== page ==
We may not want to admit it (even to ourselves), but talking about ourselves gives us a "high." About 40% of everyday speech is devoted to telling others about what we feel or think, because it triggers the same parts of the brain as food and money. This is one of the secrets of being popular: Ask other people questions about themselves.
In the May 7th edition of the Wall Street Journal, Robert Lee Hotz quotes neuroscientist Diana Tamir as saying, "Self-disclosure is extra rewarding. People (are) even willing to forgo money in order to talk about themselves."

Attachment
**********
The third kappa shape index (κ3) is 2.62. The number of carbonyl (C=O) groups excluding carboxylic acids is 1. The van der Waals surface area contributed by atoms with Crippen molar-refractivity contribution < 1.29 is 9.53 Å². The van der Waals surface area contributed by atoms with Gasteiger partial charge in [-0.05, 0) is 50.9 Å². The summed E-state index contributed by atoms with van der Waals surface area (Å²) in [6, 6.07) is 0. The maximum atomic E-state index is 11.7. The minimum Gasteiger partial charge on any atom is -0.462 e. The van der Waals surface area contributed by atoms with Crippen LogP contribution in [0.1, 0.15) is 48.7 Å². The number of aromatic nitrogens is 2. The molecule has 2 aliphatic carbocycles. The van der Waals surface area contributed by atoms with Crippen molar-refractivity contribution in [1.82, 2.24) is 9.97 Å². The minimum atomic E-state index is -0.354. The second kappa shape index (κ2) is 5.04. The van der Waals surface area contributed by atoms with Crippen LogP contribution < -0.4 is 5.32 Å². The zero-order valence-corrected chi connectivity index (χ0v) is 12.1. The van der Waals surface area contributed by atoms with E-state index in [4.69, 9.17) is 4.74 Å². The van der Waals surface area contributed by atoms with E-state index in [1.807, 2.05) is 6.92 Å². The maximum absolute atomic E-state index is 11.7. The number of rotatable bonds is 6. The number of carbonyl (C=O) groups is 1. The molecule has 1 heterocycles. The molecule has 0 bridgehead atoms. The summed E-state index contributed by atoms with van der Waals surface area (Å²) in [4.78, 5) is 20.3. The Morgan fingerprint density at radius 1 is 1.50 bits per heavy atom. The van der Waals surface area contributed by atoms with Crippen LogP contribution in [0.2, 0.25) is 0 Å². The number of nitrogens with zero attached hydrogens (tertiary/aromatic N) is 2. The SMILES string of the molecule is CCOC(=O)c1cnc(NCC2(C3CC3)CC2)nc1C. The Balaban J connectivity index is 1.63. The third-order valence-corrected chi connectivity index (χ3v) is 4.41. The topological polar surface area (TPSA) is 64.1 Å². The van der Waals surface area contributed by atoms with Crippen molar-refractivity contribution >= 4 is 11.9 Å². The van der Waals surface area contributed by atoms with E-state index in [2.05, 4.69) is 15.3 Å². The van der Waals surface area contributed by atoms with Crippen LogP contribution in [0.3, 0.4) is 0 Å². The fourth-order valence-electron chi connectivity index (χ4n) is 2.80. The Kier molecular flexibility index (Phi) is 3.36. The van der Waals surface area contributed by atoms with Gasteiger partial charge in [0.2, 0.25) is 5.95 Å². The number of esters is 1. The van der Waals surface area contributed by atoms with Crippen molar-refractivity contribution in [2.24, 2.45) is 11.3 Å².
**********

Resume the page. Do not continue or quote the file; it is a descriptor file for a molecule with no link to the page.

When researchers offered volunteers money if they chose to answer questions about other people, rather than about themselves, they found that despite the financial incentive, people preferred to talk about themselves and willingly gave up between 17% and 25% of the money they were offered so that they could reveal personal information.
Hotz quotes psychologist James Pennebaker as saying, "It rings true to me. We love it if other people listen to us. Why else would you tweet?"
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